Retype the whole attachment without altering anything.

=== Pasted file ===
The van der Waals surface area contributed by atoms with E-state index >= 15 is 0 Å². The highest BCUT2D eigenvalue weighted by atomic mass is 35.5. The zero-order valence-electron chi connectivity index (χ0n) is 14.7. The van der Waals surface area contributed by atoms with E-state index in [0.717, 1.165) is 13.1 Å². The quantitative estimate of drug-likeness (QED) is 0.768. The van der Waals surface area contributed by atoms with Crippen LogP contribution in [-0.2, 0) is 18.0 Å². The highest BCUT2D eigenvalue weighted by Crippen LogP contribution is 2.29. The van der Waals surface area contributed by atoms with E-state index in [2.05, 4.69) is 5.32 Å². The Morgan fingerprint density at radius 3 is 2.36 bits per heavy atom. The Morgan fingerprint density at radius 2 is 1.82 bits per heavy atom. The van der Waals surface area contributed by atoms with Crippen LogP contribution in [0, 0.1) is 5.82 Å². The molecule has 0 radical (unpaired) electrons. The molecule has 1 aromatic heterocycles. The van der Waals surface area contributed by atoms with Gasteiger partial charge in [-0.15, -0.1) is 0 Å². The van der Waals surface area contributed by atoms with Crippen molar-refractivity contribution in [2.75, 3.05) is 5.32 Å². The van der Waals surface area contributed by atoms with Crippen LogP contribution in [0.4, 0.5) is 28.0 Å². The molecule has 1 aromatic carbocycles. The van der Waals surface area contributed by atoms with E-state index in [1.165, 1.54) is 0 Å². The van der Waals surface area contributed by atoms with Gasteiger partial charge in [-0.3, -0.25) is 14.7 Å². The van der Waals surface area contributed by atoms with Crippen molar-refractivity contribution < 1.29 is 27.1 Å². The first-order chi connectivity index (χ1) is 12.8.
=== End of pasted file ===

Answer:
The van der Waals surface area contributed by atoms with E-state index >= 15 is 0 Å². The highest BCUT2D eigenvalue weighted by atomic mass is 35.5. The zero-order valence-electron chi connectivity index (χ0n) is 14.7. The van der Waals surface area contributed by atoms with E-state index in [0.717, 1.165) is 13.1 Å². The quantitative estimate of drug-likeness (QED) is 0.768. The van der Waals surface area contributed by atoms with Crippen LogP contribution in [-0.2, 0) is 18.0 Å². The highest BCUT2D eigenvalue weighted by Crippen LogP contribution is 2.29. The van der Waals surface area contributed by atoms with E-state index in [2.05, 4.69) is 5.32 Å². The Morgan fingerprint density at radius 3 is 2.36 bits per heavy atom. The Morgan fingerprint density at radius 2 is 1.82 bits per heavy atom. The van der Waals surface area contributed by atoms with Crippen LogP contribution in [0, 0.1) is 5.82 Å². The molecule has 0 radical (unpaired) electrons. The molecule has 1 aromatic heterocycles. The van der Waals surface area contributed by atoms with Gasteiger partial charge in [-0.15, -0.1) is 0 Å². The van der Waals surface area contributed by atoms with Crippen molar-refractivity contribution in [2.75, 3.05) is 5.32 Å². The van der Waals surface area contributed by atoms with Crippen LogP contribution in [0.4, 0.5) is 28.0 Å². The molecule has 1 aromatic carbocycles. The van der Waals surface area contributed by atoms with E-state index in [1.165, 1.54) is 0 Å². The van der Waals surface area contributed by atoms with Gasteiger partial charge in [-0.3, -0.25) is 14.7 Å². The van der Waals surface area contributed by atoms with Crippen molar-refractivity contribution < 1.29 is 27.1 Å². The first-order chi connectivity index (χ1) is 12.8.